The United States Senate agreed to the New START Treaty during the last hours of the 111th Congress. The bilateral nuclear arms treaty passed with bipartisan support by a 71 to 26 margin. Today's vote came after months of highly partisan debate and despite a packed Senate schedule.
Adoption of this treaty demonstrates a commitment to responsible and cooperative U.S. global engagement. President Obama, Vice-President Biden, and Senators Kerry, Lugar, and Reid deserve special praise for their vision and leadership. New START's approval is also testament to the courageous 13 Republicans who placed national security above obstructive partisan politics.
A November CNN poll noted that 82% of Americans supported ratification. Before the Senate vote, tens of thousands of American weighed in. Citizens for Global Solutions National Outreach Director Anu Joshi said, "I want to thank the thousands of Citizens for Global Solutions supporters who called, wrote to and met with their Senators to support ratification of New START. Their voices were a key part of this victory."
The New Strategic Arms Reduction Treaty (New START) is a bilateral nuclear arms reduction treaty between the United States and Russia. It reduces the number of nuclear warheads to level not seen since I was born in 1954. The treaty requires that both parties limit their nuclear arsenals to 1,550 strategic warheads and 700 launchers each, a two-thirds reduction from the original 1991 START treaty which expired in December 2009. New START institutes a new inspection and verification process.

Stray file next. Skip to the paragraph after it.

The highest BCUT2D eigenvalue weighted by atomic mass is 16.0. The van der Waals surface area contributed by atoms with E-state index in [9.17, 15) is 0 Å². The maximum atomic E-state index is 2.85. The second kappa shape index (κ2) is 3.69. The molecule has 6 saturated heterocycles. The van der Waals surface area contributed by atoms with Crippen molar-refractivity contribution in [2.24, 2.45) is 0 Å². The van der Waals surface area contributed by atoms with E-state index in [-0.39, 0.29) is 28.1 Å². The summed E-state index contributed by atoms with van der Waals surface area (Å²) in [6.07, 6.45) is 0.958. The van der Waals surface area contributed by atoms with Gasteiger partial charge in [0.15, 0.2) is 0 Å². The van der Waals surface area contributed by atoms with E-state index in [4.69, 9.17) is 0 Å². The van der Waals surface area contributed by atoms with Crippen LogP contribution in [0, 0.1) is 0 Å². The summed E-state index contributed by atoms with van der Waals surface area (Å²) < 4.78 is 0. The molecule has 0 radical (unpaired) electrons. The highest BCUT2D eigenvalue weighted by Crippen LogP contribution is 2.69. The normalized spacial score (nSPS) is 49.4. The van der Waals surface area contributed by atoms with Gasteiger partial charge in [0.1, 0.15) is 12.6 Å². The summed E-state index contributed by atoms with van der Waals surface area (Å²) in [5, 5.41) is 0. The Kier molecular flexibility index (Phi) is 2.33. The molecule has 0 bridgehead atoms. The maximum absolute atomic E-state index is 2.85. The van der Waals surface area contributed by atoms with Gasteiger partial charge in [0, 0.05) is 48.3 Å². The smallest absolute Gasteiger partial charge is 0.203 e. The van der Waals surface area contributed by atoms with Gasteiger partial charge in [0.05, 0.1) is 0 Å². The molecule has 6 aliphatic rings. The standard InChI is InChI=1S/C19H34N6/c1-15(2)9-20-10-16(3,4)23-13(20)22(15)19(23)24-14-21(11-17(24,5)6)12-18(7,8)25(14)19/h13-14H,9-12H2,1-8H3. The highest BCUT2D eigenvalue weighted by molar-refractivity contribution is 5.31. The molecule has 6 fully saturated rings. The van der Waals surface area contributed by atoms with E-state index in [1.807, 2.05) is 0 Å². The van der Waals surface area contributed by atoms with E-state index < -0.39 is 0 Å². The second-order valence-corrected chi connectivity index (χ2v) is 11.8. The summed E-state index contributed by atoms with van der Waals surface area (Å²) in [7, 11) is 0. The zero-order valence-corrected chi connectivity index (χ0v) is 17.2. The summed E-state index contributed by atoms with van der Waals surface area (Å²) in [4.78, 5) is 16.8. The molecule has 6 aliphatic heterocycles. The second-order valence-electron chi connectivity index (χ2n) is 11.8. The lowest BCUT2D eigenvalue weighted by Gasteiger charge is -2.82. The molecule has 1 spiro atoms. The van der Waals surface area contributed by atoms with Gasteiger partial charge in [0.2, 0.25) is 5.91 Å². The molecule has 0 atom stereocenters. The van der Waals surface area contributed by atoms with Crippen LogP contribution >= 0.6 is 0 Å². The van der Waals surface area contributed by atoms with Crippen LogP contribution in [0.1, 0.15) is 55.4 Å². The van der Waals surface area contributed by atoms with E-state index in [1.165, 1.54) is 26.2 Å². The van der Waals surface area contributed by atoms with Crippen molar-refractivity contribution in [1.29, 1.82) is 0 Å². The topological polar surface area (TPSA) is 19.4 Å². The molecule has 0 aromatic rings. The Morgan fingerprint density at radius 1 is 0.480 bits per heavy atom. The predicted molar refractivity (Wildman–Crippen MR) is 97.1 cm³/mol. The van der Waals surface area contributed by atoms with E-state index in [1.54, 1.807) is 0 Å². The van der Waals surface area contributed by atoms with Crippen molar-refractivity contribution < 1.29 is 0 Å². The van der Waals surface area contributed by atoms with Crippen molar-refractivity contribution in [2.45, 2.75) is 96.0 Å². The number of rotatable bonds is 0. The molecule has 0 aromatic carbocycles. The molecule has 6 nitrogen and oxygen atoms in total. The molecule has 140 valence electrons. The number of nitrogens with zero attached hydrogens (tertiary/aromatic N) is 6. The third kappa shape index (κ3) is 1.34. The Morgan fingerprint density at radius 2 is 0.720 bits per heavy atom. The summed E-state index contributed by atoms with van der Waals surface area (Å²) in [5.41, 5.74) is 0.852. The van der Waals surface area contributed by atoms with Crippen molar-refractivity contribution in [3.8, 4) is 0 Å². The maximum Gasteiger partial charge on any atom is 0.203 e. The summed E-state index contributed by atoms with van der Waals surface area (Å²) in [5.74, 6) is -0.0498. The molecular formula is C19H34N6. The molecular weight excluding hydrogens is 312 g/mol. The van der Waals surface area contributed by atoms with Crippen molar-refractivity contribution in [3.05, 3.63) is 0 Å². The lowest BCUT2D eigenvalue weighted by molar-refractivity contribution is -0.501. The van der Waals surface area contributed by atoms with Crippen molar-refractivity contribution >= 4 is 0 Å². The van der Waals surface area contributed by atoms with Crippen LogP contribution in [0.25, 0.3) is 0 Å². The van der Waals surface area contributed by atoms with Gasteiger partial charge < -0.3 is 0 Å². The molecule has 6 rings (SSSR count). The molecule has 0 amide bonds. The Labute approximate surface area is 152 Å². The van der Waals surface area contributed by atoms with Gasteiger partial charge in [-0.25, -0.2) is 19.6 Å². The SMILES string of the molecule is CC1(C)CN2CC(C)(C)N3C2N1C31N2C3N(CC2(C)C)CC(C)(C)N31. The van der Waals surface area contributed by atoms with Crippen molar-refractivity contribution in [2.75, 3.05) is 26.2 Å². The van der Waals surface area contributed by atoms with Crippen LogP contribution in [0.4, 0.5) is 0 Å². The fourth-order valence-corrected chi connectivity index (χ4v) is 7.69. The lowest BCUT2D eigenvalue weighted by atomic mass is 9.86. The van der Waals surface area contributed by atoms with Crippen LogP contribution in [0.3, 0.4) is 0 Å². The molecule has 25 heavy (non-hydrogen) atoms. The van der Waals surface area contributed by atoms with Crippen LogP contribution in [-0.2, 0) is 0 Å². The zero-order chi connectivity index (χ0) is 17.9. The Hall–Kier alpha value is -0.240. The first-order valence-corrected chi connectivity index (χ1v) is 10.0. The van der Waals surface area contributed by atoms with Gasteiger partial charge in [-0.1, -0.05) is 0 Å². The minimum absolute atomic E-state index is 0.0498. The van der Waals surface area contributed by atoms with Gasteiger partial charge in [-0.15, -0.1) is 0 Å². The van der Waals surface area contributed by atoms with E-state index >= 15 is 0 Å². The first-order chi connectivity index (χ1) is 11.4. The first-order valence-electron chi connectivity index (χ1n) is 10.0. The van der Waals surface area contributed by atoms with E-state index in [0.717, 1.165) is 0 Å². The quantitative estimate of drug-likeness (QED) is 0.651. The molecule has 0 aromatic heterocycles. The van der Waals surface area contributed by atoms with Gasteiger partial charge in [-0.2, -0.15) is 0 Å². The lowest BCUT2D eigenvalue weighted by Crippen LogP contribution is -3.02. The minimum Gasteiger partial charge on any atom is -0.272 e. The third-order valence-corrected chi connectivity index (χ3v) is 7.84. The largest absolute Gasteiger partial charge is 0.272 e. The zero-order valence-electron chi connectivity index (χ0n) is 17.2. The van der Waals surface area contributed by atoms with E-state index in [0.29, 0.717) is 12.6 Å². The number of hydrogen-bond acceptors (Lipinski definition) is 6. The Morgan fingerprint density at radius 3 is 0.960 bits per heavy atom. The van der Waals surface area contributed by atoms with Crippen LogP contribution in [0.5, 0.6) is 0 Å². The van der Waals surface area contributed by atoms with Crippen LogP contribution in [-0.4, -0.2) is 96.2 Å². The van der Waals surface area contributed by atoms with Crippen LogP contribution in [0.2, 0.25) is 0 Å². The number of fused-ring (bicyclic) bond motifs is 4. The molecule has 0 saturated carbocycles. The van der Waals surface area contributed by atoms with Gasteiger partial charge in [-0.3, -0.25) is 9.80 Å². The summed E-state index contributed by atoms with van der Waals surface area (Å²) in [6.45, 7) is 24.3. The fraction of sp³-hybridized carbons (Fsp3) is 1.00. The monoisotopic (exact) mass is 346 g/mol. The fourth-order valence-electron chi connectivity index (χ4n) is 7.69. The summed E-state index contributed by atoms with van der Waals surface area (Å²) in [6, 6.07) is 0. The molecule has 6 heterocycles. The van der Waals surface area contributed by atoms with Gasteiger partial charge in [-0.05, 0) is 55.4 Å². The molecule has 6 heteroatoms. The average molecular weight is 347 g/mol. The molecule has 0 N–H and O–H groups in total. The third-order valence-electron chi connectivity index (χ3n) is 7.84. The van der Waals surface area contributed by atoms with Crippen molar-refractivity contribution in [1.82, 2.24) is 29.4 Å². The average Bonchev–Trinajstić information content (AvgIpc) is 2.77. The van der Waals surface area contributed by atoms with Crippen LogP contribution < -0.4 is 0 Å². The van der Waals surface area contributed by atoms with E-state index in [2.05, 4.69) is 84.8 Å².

The treaty garnered strong support from U.S. military leadership and numerous former secretaries of defense and state. The bi-partisan supporters of New START have all explicitly stated that the treaty will make the U.S. safer. Full Senate consideration came after more than 20 hearings and hundreds of questions to the administration.
New START is not just a step forward in reducing the unique destructive threat of nuclear weapons; it is a testament to the power of great cooperation on the global stage.
The Senate has not passed a major multilateral treaty since the Chemical Weapons Convention was ratified 1997. While consideration of New START is the most important arms control treaty to come before the Senate in more than a decade, there is much more work to be done on eliminating nukes. And other treaties including the Law of the Sea and the Convention on the Elimination of All Forms of Discrimination Against Women (CEDAW) have yet to be considered. Now that the Senate has shown it can rise above the partisan bickering and pursue an agenda that benefits all Americans, and the world, it should set its sights on also adopting these important agreements to benefit our nation's economy, security, sustainability and credibility.
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